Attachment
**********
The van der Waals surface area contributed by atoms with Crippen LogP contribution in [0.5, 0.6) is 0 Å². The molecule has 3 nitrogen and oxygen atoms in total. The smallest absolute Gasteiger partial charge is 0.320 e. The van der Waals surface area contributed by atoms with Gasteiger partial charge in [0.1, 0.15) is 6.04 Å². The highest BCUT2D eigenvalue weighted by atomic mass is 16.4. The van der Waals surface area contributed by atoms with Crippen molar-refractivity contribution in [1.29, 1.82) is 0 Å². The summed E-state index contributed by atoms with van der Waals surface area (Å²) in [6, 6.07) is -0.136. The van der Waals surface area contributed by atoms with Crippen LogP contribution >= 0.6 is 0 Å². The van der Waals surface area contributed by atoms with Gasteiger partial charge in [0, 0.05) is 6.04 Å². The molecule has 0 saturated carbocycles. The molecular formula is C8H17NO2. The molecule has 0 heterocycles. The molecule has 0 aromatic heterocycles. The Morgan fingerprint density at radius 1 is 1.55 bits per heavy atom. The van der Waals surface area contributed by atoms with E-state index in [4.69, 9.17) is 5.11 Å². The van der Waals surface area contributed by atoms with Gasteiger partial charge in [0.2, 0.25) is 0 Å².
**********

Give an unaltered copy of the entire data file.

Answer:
The van der Waals surface area contributed by atoms with Crippen LogP contribution in [0.5, 0.6) is 0 Å². The molecule has 3 nitrogen and oxygen atoms in total. The smallest absolute Gasteiger partial charge is 0.320 e. The van der Waals surface area contributed by atoms with Gasteiger partial charge in [0.1, 0.15) is 6.04 Å². The highest BCUT2D eigenvalue weighted by atomic mass is 16.4. The van der Waals surface area contributed by atoms with Crippen molar-refractivity contribution in [1.29, 1.82) is 0 Å². The summed E-state index contributed by atoms with van der Waals surface area (Å²) in [6, 6.07) is -0.136. The van der Waals surface area contributed by atoms with Crippen LogP contribution >= 0.6 is 0 Å². The van der Waals surface area contributed by atoms with Gasteiger partial charge in [0, 0.05) is 6.04 Å². The molecule has 0 saturated carbocycles. The molecular formula is C8H17NO2. The molecule has 0 heterocycles. The molecule has 0 aromatic heterocycles. The Morgan fingerprint density at radius 1 is 1.55 bits per heavy atom. The van der Waals surface area contributed by atoms with E-state index in [4.69, 9.17) is 5.11 Å². The van der Waals surface area contributed by atoms with Gasteiger partial charge in [0.2, 0.25) is 0 Å².